Preparing for Medical School Interviews

Get answers to common questions about one of the most important phases of the medical school application process.
Image of two young men discussing project at meeting

One of the most important phases of the application process is your interview. There are different kinds of interviews, such as standard one-on-one interviews or multiple mini interviews (MMIs). This is also an opportunity for you to tour the campus and ask questions.

What should I wear and bring to an interview?

For both men and women, it’s best to wear a neutral colored suit and comfortable shoes as you likely will go on a walking tour of campus. Don’t wear any distracting accessories or strong scents. Dress as you would for any professional job interview or visiting a house of worship. It’s okay to bring a water bottle, but it’s a good idea to keep your phone turned off and inside your pocket or bag.

Randee Reid, admissions and residency officer at University of North Carolina School of Medicine adds, “There is nothing wrong with an applicant using color to accentuate their suit and/or dress, in fact, they should be able to express themselves; but, also bear in mind that you are applying to a graduate professional school. As the saying goes, ‘dress for the part.’”

What are some questions that typically are asked during an interview?

Each interview is different, but it’s common to be asked, “Why do you want to be a doctor?”

To answer, you may want to tell a story about an experience or series of experiences that have led to your decision. You also may be asked, “Why do you want to attend our school?” Make sure you’re ready to explain why that school is a good fit for you and your goals.

What do I do if I feel I have been asked a question that is inappropriate?

Although an interview typically is used to get to know an applicant better, some interviewers want to assess how well you function under stress and may purposely ask challenging questions to observe how you respond under pressure. How you communicate will be a critical part of the encounter; however, this does not give an interviewer the right to ask you inappropriate questions in an attempt to challenge you during the interview.

While interviewers are instructed by admissions officers and guided by federal statutes on what are unfair or discriminatory pre-admission inquiries, there may be an occasion when an interviewer asks an inappropriate question. You have the responsibility to report this to help prevent further occurrences. Medical schools have the responsibility to establish procedures that enable applicants to report such incidents in a confidential manner, and they should inform applicants of these procedures prior to interviews and assure them that reporting an incident will not bias the applicant’s evaluation.

If a medical school did not inform you of its procedure and an incident occurs, report the interviewer’s name and the interview question(s) that was asked to an admissions officer, in confidence, during the interview day. If that is not possible, email this information to an admissions officer within 24 hours of the interview noting the date and time of the incident. Furthermore, you have the right to ask for another interview to ensure an unbiased evaluation of your application to that medical school.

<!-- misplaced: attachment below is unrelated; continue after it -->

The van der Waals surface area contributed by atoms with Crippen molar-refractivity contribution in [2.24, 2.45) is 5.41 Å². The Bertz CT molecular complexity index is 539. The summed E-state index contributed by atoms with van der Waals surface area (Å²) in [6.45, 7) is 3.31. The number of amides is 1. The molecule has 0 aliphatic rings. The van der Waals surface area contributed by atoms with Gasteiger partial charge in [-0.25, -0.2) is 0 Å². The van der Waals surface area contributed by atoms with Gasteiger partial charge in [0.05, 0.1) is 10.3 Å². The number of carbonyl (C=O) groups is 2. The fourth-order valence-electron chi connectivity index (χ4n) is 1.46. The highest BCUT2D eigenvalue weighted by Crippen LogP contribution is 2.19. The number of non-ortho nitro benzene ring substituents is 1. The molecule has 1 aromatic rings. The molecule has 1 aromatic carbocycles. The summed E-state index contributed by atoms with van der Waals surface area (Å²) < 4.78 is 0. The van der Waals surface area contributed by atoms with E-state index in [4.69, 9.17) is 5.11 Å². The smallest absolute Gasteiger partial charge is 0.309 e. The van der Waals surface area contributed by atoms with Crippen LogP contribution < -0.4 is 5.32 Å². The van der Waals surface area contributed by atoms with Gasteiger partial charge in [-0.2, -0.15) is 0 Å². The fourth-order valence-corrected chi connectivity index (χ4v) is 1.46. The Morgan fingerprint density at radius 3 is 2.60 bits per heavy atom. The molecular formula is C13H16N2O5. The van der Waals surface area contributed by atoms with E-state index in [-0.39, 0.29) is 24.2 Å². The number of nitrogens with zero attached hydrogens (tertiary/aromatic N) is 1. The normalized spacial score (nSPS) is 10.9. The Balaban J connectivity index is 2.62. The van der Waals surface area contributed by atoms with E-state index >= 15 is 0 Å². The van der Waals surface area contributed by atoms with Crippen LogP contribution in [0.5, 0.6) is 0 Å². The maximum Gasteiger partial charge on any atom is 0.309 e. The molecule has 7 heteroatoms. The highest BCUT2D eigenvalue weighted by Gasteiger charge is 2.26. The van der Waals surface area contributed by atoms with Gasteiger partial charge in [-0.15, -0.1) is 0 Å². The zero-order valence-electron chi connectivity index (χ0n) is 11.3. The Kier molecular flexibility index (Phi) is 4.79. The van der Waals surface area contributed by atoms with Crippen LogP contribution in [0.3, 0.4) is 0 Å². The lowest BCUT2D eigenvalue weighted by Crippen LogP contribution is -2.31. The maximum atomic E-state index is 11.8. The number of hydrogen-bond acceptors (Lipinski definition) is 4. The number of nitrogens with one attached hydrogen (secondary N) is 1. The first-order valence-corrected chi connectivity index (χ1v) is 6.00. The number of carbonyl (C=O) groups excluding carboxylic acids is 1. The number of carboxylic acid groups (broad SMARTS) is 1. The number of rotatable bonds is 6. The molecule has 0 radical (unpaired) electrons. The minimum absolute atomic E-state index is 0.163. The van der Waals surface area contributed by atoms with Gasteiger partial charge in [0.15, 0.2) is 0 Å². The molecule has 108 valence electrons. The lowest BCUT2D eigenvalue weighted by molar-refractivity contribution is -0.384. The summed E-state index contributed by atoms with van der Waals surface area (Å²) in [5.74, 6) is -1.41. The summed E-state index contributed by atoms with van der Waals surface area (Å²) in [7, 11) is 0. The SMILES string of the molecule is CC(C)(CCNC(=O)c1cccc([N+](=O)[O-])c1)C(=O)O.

How can I practice or prepare to interview?

It’s a good idea to practice answering interview questions with a friend or mentor, but be careful not to memorize answers to the point where they sound rehearsed and no longer genuine.

You also should review your application so what you wrote is fresh in your mind, and do your research on each school and their mission. Be sure not to ask any questions that are easily answered by reading the school’s website or in materials already provided to you. It’s okay to bring notes with you so you remember what you wanted to ask and also to keep information for later to help you differentiate one school from another.

After the interview is over, should I send an email or thank you note?

It’s always a good idea to email or write to your interviewers to thank them for their time. A legible, handwritten note is a nice personal touch that makes a good impression. It is also a good way to keep you fresh in their memory and differentiate yourself from other applicants.

Examples of inappropriate questions

  • What is your race, ethnicity, religion, sexual orientation, political affiliation, marital status, opinion on abortion and/or euthanasia, income, value of your home, credit score, etc.?
  • Are you planning on having children during medical school?
  • Do you have any disabilities?
  • Will you require special accommodations?
  • Have you ever been arrested?
  • Have you ever done drugs?
  • How old are you?

Sample responses to inappropriate questions

Q. What are your plans for expanding your family during medical school?
A. Can you please clarify your question? I want to make sure that I’m providing information that is most relevant to my candidacy.
Q. Have you ever done drugs?
A. I am uncomfortable discussing my medical history and possible use of prescription medications during this interview.

Printer-Friendly Version

Download a PDF of Preparing for Medical School Interviews.

Follow the AAMC

Aspiring Docs Diaries

None